A US government official has warned software distributors that a repeat of the Sony rootkit incident could lead to legislation.

"We need to think about how that situation could have been avoided in the first place," said Jonathan Frenkel, director of law enforcement policy with the Departmemt of Homeland Security (DHS)'s Border and Transportation Security Directorate. "Legislation or regulation may not be appropriate in all cases, but it may be warranted in some circumstances."

Last year, Sony began distributing XCP (Extended Copy Protection) software in some of its products. This digital rights management software, which used rootkit cloaking techniques normally employed by hackers, was later found to be a security risk, and Sony was forced to recall millions of its CDs.

The incident quickly turned into a public relations disaster for Sony. It also attracted the attention of DHS officials, who met with Sony a few weeks after news of the rootkit was first published, Frenkel said. "The message was certainly delivered in forceful terms that this was certainly not a useful thing," he said of the meeting.

While Sony's software was distributed without malicious intent, the DHS is worried that a similar situation could occur again, this time with more serious consequences. "It's a potential vulnerability that's of strong concern to the department," Frenkel said.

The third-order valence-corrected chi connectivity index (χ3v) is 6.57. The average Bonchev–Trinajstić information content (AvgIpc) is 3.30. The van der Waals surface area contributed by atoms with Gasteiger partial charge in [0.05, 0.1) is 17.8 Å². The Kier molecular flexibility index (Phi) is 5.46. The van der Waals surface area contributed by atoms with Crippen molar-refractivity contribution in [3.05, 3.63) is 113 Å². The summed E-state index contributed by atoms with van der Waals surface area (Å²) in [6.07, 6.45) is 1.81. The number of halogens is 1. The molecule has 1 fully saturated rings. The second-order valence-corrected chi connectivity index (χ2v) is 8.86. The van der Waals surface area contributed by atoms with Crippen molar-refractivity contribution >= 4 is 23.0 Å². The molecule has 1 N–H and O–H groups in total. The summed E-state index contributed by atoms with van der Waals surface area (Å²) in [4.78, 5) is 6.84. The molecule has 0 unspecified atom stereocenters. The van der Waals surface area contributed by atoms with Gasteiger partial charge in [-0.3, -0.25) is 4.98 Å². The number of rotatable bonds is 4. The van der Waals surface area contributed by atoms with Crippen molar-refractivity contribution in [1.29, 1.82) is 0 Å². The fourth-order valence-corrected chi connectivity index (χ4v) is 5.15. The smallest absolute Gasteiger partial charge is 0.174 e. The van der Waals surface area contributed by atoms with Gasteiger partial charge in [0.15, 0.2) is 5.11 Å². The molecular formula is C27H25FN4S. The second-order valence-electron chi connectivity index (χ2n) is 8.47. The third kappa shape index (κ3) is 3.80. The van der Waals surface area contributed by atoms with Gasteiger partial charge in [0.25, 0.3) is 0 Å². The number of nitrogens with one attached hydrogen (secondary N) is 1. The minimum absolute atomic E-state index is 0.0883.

Though the DHS has no ability to implement the kind of regulation that Frenkel mentioned, the organisation is attempting to increase industry awareness of the rootkit problem, he said. "All we can do is, in essence, talk to them and embarrass them a little bit."

In fact, this is not the first time that the department has expressed concerns over the security of copy protection software. In November, DHS assistant secretary for policy Stewart Baker warned copyright holders to be careful of how they protected their music and DVDs. "In the pursuit of protection of intellectual property, it's important not to defeat or undermine the security measures that people need to adopt in these days," Baker said, according to a video posted to the Washington Post website.

Despite the Sony experience, the entertainment industry's use of rootkits appears to be an ongoing problem. Earlier this week security vendor F-Secure reported that it had discovered rootkit technology in the copy protection system of the German DVD release of American film star Angelina Jolie's movie "Mr. and Mrs. Smith."

Baker stopped short of mentioning Sony by name, but Frenkel did not. "The recent Sony experience shows us that we need to be thinking about how to ensure that consumers aren't surprised by what their software is programmed to do," he said.